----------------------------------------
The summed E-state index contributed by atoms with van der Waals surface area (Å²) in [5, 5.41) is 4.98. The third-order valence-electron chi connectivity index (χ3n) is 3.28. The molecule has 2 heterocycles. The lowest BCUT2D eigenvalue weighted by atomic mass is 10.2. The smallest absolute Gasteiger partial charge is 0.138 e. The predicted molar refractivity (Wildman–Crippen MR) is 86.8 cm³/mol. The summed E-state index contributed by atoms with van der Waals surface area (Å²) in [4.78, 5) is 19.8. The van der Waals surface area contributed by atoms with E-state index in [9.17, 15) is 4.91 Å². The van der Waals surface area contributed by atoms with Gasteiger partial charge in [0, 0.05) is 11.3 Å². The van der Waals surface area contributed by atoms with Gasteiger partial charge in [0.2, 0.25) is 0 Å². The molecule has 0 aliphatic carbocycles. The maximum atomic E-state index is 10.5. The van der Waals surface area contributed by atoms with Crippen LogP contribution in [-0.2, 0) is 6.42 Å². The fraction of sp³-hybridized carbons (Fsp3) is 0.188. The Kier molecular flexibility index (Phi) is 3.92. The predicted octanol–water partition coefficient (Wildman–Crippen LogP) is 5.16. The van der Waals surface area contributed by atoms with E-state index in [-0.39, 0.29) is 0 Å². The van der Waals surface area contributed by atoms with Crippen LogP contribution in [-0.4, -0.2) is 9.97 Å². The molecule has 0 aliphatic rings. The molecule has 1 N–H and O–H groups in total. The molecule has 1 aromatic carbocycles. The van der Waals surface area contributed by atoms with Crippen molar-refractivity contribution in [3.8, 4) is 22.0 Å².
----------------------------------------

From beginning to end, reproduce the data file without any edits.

The summed E-state index contributed by atoms with van der Waals surface area (Å²) in [5, 5.41) is 4.98. The third-order valence-electron chi connectivity index (χ3n) is 3.28. The molecule has 2 heterocycles. The lowest BCUT2D eigenvalue weighted by atomic mass is 10.2. The smallest absolute Gasteiger partial charge is 0.138 e. The predicted molar refractivity (Wildman–Crippen MR) is 86.8 cm³/mol. The summed E-state index contributed by atoms with van der Waals surface area (Å²) in [4.78, 5) is 19.8. The van der Waals surface area contributed by atoms with E-state index in [9.17, 15) is 4.91 Å². The van der Waals surface area contributed by atoms with Gasteiger partial charge in [0, 0.05) is 11.3 Å². The van der Waals surface area contributed by atoms with Gasteiger partial charge in [0.2, 0.25) is 0 Å². The molecule has 0 aliphatic carbocycles. The maximum atomic E-state index is 10.5. The van der Waals surface area contributed by atoms with Crippen LogP contribution in [-0.2, 0) is 6.42 Å². The fraction of sp³-hybridized carbons (Fsp3) is 0.188. The Kier molecular flexibility index (Phi) is 3.92. The predicted octanol–water partition coefficient (Wildman–Crippen LogP) is 5.16. The van der Waals surface area contributed by atoms with E-state index in [-0.39, 0.29) is 0 Å². The van der Waals surface area contributed by atoms with Crippen LogP contribution in [-0.4, -0.2) is 9.97 Å². The molecule has 0 aliphatic rings. The molecule has 1 N–H and O–H groups in total. The molecule has 1 aromatic carbocycles. The van der Waals surface area contributed by atoms with Crippen molar-refractivity contribution in [3.8, 4) is 22.0 Å².